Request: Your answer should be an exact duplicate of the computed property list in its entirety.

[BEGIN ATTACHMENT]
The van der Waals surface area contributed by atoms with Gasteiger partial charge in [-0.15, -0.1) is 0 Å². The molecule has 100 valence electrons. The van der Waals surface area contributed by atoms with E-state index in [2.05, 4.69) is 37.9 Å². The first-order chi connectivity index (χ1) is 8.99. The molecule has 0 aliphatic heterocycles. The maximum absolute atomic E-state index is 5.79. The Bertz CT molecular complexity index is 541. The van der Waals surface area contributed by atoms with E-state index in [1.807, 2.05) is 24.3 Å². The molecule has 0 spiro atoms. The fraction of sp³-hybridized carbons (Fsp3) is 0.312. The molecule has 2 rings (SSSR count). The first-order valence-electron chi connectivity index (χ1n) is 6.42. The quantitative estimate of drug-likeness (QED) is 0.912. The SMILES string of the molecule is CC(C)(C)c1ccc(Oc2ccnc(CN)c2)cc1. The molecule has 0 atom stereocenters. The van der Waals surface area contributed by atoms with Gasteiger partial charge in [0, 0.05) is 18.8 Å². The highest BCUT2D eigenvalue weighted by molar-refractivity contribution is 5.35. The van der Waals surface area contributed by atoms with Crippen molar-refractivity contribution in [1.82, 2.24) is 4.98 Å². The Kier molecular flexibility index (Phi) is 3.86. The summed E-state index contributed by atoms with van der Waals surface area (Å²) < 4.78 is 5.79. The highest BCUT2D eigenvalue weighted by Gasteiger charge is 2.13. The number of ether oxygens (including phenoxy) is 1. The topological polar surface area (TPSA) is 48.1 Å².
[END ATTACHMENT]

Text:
The van der Waals surface area contributed by atoms with Gasteiger partial charge in [-0.15, -0.1) is 0 Å². The molecule has 100 valence electrons. The van der Waals surface area contributed by atoms with E-state index in [2.05, 4.69) is 37.9 Å². The first-order chi connectivity index (χ1) is 8.99. The molecule has 0 aliphatic heterocycles. The maximum absolute atomic E-state index is 5.79. The Bertz CT molecular complexity index is 541. The van der Waals surface area contributed by atoms with E-state index in [1.807, 2.05) is 24.3 Å². The molecule has 0 spiro atoms. The fraction of sp³-hybridized carbons (Fsp3) is 0.312. The molecule has 2 rings (SSSR count). The first-order valence-electron chi connectivity index (χ1n) is 6.42. The quantitative estimate of drug-likeness (QED) is 0.912. The SMILES string of the molecule is CC(C)(C)c1ccc(Oc2ccnc(CN)c2)cc1. The molecule has 0 atom stereocenters. The van der Waals surface area contributed by atoms with Gasteiger partial charge in [0, 0.05) is 18.8 Å². The highest BCUT2D eigenvalue weighted by molar-refractivity contribution is 5.35. The van der Waals surface area contributed by atoms with Crippen molar-refractivity contribution in [1.82, 2.24) is 4.98 Å². The Kier molecular flexibility index (Phi) is 3.86. The summed E-state index contributed by atoms with van der Waals surface area (Å²) < 4.78 is 5.79. The highest BCUT2D eigenvalue weighted by Gasteiger charge is 2.13. The number of ether oxygens (including phenoxy) is 1. The topological polar surface area (TPSA) is 48.1 Å².